presentation will contain 10-15 slides on: Human development

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timer Asked: Nov 27th, 2018
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Question description

n lieu of your paper, you will turn in (print and give it to me) a PowerPoint presentation

The presentation will contain 10-15 slides focused on:

Human development through the lens of cognitive development, social development, cultural influence, and political impacts.

You will address each of the abovementioned areas through the stages of conception to early adulthood.

The powerpoint should be written as if you were going to present it in class. It should include 1-2 activities and 1-2 videos. The first slide should be an introductory slide and the last slide should be a references & resources slide.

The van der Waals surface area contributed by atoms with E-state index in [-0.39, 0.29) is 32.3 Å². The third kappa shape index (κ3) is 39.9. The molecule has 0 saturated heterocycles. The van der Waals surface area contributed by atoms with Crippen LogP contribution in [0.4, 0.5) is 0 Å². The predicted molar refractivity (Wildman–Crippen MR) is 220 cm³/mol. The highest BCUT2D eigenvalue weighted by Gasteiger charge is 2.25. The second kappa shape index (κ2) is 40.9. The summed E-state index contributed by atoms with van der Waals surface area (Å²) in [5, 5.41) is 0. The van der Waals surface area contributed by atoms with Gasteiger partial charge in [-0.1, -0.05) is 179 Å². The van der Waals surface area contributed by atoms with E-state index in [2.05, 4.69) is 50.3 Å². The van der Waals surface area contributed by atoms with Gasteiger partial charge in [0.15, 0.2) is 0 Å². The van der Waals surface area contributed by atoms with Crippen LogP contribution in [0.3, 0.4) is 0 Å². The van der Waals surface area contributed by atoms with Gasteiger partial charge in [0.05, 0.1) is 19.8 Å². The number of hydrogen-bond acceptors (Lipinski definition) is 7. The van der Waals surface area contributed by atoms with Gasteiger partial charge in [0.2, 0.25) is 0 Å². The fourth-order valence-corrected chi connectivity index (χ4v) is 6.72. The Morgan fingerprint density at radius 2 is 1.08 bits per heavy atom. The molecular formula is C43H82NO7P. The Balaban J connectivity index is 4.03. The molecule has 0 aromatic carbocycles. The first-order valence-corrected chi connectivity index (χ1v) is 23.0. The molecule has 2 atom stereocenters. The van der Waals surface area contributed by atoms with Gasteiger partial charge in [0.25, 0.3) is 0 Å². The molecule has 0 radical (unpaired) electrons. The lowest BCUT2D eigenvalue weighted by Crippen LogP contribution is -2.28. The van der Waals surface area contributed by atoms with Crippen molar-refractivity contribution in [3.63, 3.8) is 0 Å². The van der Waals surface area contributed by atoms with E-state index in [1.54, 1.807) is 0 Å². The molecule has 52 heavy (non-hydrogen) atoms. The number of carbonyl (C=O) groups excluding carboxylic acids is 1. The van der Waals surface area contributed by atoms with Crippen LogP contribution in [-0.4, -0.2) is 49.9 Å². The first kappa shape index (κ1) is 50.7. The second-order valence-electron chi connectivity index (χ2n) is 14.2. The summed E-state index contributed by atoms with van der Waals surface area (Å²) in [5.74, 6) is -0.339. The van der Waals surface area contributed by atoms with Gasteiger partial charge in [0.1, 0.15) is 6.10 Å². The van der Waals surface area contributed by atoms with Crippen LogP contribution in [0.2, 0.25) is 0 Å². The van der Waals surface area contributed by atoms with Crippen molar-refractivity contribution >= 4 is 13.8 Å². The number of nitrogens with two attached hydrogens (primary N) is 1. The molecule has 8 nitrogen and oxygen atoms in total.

3rd ed. What is development? What develops? If you had to group the lifespan into different sections, how would you do it? Four Prominent Stage Theories of Development Conventional Piaget Erikson Freud Vygotsky Infancy (0-2) Sensorimotor Trust vs. Mistrust Autonomy vs. Shame Oral Affiliation Anal Early Childhood (2-6) Pre-operations Initiative vs. Guilt Phallic Play Middle Childhood (6-12) Concrete Operations Industry vs. Inferiority Latency Learning Adolescence (12-19) Formal Identity vs. Confusion Intimacy vs. Isolation Genital Peer activity Adulthood (19-65) Generativity vs. Stagnation Work Older Adulthood (65-death) Ego integrity vs. Despair Theorize Operations Stages of development we will use in this class: For each of the 4 items below choose either A or B: 1. A) Development is a continuous, gradual progression, with new abilities, skills, and knowledge gradually added at a relatively uniform pace. B) Development occurs at different rates, alternating between periods of little change and periods of abrupt, rapid change. 2. A) Children respond to the world in much the same way as adults. The main difference is that children’s thinking is less sophisticated and complex than adults’. B) Children have unique ways of thinking about and responding to the world that are very different from those of adults. 3. A) All humans follow the same general sequence of development. B) Each individual has a unique course of development. 4. A) An individual’s personality is mostly determined by heredity (genes). B) An individual’s personality can be modified through caregiving experiences. The lifespan perspective views development as a lifelong process.